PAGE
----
Its pathogenesis is idiopathic and controversial, and has different hypotheses. The main route of infection is said to be via genital tract and GI tract, or blood borne from the respiratory tract. It is mostly encountered in female patients. The main causative bacteria of primary peritonitis reported in literature are Streptococcus pneumoniae, Group A Streptococcus (GAS), Neisseria meningitidis, non-enteric Salmonella and Fusobacterium necrophorum .
Klebsiella pneumoniae has been mentioned sparsely by some authors  as the agent for idiopathic intra-abdominal abscess, but we believe our case is one of the very rare ones, if not the first one, to have primary peritonitis secondary to Klebsiella pneumoniae. It is usually a normal commensal of the gastrointestinal tract and mostly causes UTIs, respiratory tract and neurological infections. Our patient did not have any physical evidence of bowel perforation and therefore her primary peritonitis related with Klebsiella is surprising.
The clinical presentation of peritonitis can be anything from generalised abdominal pain and tenderness to evidence of septic shock. A very low threshold for emergency operation is a must. A prompt resuscitation is life saving and preoperative CT imaging of the abdomen is very helpful, provided the patient is hemodynamically stable while waiting for operation. Primary peritonitis is almost always diagnosed retrospectively, once the secondary causes are excluded on the operating table .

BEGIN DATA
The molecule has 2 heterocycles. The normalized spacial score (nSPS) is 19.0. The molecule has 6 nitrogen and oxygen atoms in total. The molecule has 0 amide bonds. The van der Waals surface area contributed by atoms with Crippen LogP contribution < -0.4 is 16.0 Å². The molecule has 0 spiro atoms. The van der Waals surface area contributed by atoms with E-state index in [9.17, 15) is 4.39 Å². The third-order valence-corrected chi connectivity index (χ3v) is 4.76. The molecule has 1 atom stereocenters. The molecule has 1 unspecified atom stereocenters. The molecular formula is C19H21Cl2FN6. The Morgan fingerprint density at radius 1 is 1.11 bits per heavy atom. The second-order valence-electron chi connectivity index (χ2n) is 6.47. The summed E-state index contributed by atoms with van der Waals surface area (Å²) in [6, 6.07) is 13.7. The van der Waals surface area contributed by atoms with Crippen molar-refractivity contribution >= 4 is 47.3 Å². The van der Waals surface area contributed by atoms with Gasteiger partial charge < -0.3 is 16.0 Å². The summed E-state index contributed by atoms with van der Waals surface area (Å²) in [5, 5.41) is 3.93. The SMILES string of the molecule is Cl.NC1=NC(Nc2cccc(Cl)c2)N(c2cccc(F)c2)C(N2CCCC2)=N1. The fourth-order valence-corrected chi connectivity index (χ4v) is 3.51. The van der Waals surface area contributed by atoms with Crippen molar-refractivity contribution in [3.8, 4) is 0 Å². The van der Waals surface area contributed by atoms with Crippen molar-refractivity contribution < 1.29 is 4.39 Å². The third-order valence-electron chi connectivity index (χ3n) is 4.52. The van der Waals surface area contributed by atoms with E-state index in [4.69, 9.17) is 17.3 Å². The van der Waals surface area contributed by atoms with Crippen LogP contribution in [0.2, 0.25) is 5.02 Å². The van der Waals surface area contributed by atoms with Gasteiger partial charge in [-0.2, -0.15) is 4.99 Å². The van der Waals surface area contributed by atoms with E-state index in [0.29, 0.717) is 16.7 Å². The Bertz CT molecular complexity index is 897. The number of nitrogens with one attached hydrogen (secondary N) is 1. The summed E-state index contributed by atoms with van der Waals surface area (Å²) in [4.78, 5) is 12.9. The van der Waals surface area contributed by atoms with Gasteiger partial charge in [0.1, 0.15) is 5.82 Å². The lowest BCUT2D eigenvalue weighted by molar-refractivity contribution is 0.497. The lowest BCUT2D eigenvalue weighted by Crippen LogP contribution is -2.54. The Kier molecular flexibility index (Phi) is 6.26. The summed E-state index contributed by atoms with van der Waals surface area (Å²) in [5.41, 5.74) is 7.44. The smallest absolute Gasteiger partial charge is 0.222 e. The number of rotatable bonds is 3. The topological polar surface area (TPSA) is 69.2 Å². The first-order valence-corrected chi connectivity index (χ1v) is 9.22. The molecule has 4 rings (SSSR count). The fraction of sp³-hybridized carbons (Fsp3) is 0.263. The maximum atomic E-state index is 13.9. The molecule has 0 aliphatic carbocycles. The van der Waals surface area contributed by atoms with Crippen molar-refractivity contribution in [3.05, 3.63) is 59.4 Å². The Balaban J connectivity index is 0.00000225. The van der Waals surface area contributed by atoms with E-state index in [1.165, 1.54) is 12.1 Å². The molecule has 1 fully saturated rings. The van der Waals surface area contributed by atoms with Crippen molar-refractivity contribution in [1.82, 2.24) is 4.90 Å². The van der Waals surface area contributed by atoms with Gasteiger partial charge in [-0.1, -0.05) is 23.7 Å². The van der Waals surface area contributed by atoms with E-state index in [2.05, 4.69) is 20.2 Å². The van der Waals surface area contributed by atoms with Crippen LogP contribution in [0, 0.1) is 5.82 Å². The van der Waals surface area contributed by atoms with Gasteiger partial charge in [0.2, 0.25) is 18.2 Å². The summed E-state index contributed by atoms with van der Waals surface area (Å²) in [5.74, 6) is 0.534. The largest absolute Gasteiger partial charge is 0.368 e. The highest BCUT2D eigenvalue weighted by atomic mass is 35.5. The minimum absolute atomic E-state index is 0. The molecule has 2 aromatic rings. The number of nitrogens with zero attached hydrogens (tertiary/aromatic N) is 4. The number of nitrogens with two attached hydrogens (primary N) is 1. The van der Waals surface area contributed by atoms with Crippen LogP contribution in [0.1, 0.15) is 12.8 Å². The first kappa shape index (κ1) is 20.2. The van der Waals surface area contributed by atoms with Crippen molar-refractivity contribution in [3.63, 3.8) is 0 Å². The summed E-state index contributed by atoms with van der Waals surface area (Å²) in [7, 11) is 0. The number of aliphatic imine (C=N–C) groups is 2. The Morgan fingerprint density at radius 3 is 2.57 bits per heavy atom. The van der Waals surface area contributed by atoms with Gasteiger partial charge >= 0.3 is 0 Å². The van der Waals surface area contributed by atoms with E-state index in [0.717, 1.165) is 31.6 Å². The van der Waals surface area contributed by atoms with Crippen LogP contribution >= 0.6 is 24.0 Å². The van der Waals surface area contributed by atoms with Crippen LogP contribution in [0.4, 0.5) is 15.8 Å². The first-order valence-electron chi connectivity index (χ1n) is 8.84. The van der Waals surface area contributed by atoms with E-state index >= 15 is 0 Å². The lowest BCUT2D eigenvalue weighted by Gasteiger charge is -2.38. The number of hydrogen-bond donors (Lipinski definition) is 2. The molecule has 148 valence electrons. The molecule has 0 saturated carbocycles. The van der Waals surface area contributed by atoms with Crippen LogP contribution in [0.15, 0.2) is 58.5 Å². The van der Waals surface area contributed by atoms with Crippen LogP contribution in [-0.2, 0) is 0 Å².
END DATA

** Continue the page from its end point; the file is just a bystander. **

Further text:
The preference of laparoscopic approach or laparotomy purely lies in the experience and the choice of the surgeon in immediate attendance of the patient. Farooq and Ammori  advocate the usefulness of laparoscopy as a diagnostic tool in the management of generalised peritonitis. We approached laparoscopically because the patient had a virgin abdomen, CT scan did not identify the source of peritonitis and the attending surgeon is very well experienced in minimally invasive surgery.
In conclusion, primary peritonitis is very rare. We have reported a unique case of Klebsiella pneumoniae related primary peritonitis in a very fit and healthy individual without any underlying co-morbid conditions. We recommend surgical approach according to the surgeon’s choice. Once the patient with general peritonitis is examined and resuscitated promptly, the attending physician should have a very low threshold for immediate operation. Usually the outcome is excellent after surgery.